Sometimes (read: all the time) one flower box just isn't enough. That's why we were smitten when we spotted this stacked planter project, designed for by Ben Uyeda, the expert behind the blog .
The finished design resembles artfully arranged crates, but has a tidier look than layering vintage wooden bins (though we like the sound of that idea, too).
Unsure about recreating this planter without some hands-on help? Trepidatious DIYers can attend a Home Depot workshop to learn this project in all stores at 10 a.m. on April 11, 2015. Contact your local store for more details.
In the meantime, here are all the instructions below.
- Miter or circular saw
- Cordless drill and 1/8-inch drill bit
- Staple gun and a pack of electrical cord staples
- Tape Measure
- Safety goggles
If you place this project outside where it could come in with water, use pressure-treated, cedar, or redwood boards.
- Three 8-foot 2x10s
- Four 8-foot 2x4s
- Sixteen 8-foot 1x4s
- 1 roll of wire mesh with half-inch gap
- 1 roll or weed barrier
- 1 box of 1 1/2-inch screws
Step 1: Measure and Cut
Starting with the 2x10s, measure out and cut ten 11-inch pieces and seven 15-inch pieces. Remember the saw blade eats up some of the wood, so give yourself a little room when measuring.
Next, take the 1x4s and measure and cut them into 46 pieces that are 30 inches long, and 24 pieces that are 3 inches long.
Measure and cut the 2x4 boards into 14 pieces that are 27 inches long.
Step 2: Assembly
For each of the five smaller crates, use 3-inch exterior deck screws to attach two 2x4 pieces in between two of the eleven inch 2x10 pieces. Make sure it's at the lowest point of the 2x10 and spaced at your discretion.
Now that we have the bottom and ends of our crate,we can move on to the sides. Pre-drill all screw holes through the 30-inch 1x4s and into the 2x10s and leave a one-quarter-inch gap between the boards.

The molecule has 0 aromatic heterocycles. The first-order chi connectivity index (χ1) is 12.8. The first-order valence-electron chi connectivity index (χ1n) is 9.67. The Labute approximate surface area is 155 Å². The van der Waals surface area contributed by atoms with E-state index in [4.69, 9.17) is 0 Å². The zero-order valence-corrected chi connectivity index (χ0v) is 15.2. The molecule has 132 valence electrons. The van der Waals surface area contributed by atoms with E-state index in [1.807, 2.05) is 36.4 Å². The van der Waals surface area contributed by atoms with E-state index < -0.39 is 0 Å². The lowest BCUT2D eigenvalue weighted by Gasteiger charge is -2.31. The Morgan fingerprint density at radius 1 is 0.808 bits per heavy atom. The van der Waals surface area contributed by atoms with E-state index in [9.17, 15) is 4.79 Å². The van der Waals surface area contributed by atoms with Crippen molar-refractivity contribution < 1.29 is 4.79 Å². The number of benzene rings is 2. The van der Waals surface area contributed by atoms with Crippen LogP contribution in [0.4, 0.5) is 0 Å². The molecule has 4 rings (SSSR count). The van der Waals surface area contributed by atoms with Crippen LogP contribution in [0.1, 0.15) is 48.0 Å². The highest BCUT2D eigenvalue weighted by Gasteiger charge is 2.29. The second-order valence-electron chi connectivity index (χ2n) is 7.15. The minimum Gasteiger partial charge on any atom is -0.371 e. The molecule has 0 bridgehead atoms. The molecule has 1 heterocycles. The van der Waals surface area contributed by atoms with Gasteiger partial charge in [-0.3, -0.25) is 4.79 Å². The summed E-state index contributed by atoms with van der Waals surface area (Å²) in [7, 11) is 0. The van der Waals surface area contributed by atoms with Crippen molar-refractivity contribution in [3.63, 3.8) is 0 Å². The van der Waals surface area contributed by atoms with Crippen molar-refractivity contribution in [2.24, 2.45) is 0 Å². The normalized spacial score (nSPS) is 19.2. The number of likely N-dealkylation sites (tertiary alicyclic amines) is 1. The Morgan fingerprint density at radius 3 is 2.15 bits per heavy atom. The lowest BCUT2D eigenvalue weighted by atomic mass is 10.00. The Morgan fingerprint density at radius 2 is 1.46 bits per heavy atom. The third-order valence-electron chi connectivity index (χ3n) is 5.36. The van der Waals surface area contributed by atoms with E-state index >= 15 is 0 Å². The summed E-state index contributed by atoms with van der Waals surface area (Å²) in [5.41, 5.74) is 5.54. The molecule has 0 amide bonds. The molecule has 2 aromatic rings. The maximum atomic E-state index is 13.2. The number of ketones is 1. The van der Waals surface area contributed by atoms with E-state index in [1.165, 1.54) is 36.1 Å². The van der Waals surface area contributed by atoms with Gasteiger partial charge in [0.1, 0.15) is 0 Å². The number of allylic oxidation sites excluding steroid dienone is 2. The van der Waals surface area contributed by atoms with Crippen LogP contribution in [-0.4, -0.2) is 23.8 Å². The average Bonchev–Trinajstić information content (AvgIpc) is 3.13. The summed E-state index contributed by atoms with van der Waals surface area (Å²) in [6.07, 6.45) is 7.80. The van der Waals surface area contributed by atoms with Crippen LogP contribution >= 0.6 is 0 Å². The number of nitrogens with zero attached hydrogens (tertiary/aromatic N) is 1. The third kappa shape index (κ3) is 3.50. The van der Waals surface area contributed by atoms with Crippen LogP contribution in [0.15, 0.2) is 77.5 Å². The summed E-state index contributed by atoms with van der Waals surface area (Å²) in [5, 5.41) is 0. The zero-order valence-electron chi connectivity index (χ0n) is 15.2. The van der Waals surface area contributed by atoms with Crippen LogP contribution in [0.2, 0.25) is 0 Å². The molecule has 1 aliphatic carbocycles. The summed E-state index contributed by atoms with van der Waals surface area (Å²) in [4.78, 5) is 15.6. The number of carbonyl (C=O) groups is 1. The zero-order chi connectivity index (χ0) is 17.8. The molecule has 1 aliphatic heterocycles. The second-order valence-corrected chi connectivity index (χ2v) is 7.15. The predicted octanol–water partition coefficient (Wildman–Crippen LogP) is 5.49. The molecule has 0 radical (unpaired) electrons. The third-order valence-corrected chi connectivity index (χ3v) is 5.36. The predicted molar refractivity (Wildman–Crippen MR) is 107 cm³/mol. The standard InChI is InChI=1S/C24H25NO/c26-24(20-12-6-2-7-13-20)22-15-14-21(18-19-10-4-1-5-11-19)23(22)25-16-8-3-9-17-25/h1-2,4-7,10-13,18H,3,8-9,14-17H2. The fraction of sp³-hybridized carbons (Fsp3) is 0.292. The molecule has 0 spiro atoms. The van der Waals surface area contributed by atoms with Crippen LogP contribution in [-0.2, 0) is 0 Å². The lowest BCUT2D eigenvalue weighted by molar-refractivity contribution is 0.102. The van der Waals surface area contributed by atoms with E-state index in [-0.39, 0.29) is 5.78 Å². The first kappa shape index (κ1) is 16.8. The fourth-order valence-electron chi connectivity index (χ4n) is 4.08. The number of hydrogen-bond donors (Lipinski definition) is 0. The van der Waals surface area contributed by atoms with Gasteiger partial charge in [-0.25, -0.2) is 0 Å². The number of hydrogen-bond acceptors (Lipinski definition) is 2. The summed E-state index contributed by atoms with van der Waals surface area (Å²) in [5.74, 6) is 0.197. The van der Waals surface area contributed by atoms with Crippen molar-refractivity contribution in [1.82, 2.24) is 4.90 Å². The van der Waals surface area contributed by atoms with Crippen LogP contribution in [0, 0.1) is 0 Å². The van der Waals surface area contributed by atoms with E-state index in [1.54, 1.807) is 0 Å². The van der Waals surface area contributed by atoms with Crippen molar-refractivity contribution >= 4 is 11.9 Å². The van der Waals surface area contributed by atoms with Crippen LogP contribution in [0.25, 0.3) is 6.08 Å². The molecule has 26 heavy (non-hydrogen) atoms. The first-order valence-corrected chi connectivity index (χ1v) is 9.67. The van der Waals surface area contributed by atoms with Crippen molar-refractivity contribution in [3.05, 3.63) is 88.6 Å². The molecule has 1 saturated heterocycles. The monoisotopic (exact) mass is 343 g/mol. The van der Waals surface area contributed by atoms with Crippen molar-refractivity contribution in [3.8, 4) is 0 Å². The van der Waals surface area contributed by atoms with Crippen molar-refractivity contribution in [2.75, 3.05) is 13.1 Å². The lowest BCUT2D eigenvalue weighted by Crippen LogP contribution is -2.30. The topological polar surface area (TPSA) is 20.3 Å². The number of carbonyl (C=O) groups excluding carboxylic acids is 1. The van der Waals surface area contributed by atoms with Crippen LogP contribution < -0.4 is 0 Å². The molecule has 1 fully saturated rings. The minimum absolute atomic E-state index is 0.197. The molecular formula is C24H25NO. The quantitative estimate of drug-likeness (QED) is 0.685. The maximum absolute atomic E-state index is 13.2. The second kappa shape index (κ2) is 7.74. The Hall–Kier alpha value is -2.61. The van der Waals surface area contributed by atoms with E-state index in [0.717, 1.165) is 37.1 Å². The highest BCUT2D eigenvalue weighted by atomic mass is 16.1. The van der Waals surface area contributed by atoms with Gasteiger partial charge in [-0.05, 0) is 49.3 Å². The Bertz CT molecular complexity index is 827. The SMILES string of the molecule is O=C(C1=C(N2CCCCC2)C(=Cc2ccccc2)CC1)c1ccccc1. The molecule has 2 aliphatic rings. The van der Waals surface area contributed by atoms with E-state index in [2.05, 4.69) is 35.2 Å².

Next, screw the 1x4 pieces onto the back and front sides using one-and a half-inch screws into your pre-drilled holes.
When it comes to the two larger crates, follow the same steps as building the smaller crates, but using the fifteen inch 2x10s as the ends of the crates. You will need to pre-drill, countersink, and then screw on an extra 1x4 panel on each side of the two crates.
For the three side supports of the planter, take 1 of the 15-inch 2x10s and 4 of the 3-inch long 1x4s. Pre-drill and then screw through the 1x4s.
Step 3: Add Mesh and Plastic
Now, use the wire cutters to cut the half-inch gap wire mesh into 9"x 27" pieces, and line the bottom of the planters.
Use the staples with either a hammer or a staple gun to fix the wire in place.
Cut pieces of the polypropylene weed barrier and line the entire interior of the crate to protect the wood from the moist soil and then staple it in place.
Finishing the wood with a sealant is not recommended unless you are sure it is food-grade finish. Just remember, whatever you apply to the wood will be in continuous with wet soil and can contaminate it.
Step 4: Attach to Fence
Pre-stack your planter boxes against the fence to determine if it is tall enough to suspend them in the air or start from the ground.
Whenever possible, make sure you drill the crates into the 2x4 railing that runs through your fence, rather than just the pickets.
Place two of the smaller crates on the ground against the fence and 26 inches apart. Using one-and a half-inch screws, drill the top crates into the fence.
Place one of the large crates on top of the two smaller crates, straddling them evenly, and screw it into the fence.
Next, grab the side supports and put them on the outer edges of the small crates and screw them in.
Fill the crates with potting soil, and you're ready to start gardening.
TELL US: What are you planting this year?
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